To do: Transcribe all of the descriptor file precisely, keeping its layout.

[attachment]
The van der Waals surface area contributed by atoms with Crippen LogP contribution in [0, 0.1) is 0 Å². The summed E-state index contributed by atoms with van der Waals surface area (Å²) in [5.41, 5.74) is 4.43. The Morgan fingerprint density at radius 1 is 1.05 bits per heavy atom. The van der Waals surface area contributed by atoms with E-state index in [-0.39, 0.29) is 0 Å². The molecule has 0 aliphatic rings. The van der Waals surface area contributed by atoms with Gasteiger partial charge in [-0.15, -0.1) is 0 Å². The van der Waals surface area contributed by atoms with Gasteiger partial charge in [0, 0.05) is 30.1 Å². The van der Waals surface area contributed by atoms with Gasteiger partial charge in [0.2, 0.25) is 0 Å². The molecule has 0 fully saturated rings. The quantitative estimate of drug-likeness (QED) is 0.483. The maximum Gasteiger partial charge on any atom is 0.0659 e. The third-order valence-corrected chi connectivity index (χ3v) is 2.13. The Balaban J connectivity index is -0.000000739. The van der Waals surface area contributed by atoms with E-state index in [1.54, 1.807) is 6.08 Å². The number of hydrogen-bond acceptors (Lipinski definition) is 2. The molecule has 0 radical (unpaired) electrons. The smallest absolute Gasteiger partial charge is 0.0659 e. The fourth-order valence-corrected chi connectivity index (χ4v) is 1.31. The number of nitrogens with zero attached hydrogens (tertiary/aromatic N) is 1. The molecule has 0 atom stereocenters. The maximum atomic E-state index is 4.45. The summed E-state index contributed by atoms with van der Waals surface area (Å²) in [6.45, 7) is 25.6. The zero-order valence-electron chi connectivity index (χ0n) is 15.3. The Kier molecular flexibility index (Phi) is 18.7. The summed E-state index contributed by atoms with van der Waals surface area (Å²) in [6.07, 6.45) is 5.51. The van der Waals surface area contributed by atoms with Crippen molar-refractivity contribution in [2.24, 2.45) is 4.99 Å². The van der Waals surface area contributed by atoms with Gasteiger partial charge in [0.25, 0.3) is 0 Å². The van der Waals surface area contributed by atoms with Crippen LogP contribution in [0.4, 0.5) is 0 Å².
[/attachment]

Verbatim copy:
The van der Waals surface area contributed by atoms with Crippen LogP contribution in [0, 0.1) is 0 Å². The summed E-state index contributed by atoms with van der Waals surface area (Å²) in [5.41, 5.74) is 4.43. The Morgan fingerprint density at radius 1 is 1.05 bits per heavy atom. The van der Waals surface area contributed by atoms with E-state index in [-0.39, 0.29) is 0 Å². The molecule has 0 aliphatic rings. The van der Waals surface area contributed by atoms with Gasteiger partial charge in [-0.15, -0.1) is 0 Å². The van der Waals surface area contributed by atoms with Gasteiger partial charge in [0, 0.05) is 30.1 Å². The van der Waals surface area contributed by atoms with Gasteiger partial charge in [0.2, 0.25) is 0 Å². The molecule has 0 fully saturated rings. The quantitative estimate of drug-likeness (QED) is 0.483. The maximum Gasteiger partial charge on any atom is 0.0659 e. The third-order valence-corrected chi connectivity index (χ3v) is 2.13. The Balaban J connectivity index is -0.000000739. The van der Waals surface area contributed by atoms with E-state index in [1.54, 1.807) is 6.08 Å². The number of hydrogen-bond acceptors (Lipinski definition) is 2. The molecule has 0 radical (unpaired) electrons. The smallest absolute Gasteiger partial charge is 0.0659 e. The fourth-order valence-corrected chi connectivity index (χ4v) is 1.31. The number of nitrogens with zero attached hydrogens (tertiary/aromatic N) is 1. The molecule has 0 atom stereocenters. The maximum atomic E-state index is 4.45. The summed E-state index contributed by atoms with van der Waals surface area (Å²) in [6.45, 7) is 25.6. The zero-order valence-electron chi connectivity index (χ0n) is 15.3. The Kier molecular flexibility index (Phi) is 18.7. The summed E-state index contributed by atoms with van der Waals surface area (Å²) in [6.07, 6.45) is 5.51. The van der Waals surface area contributed by atoms with Crippen molar-refractivity contribution in [2.24, 2.45) is 4.99 Å². The van der Waals surface area contributed by atoms with Gasteiger partial charge in [0.25, 0.3) is 0 Å². The van der Waals surface area contributed by atoms with Crippen LogP contribution in [0.4, 0.5) is 0 Å².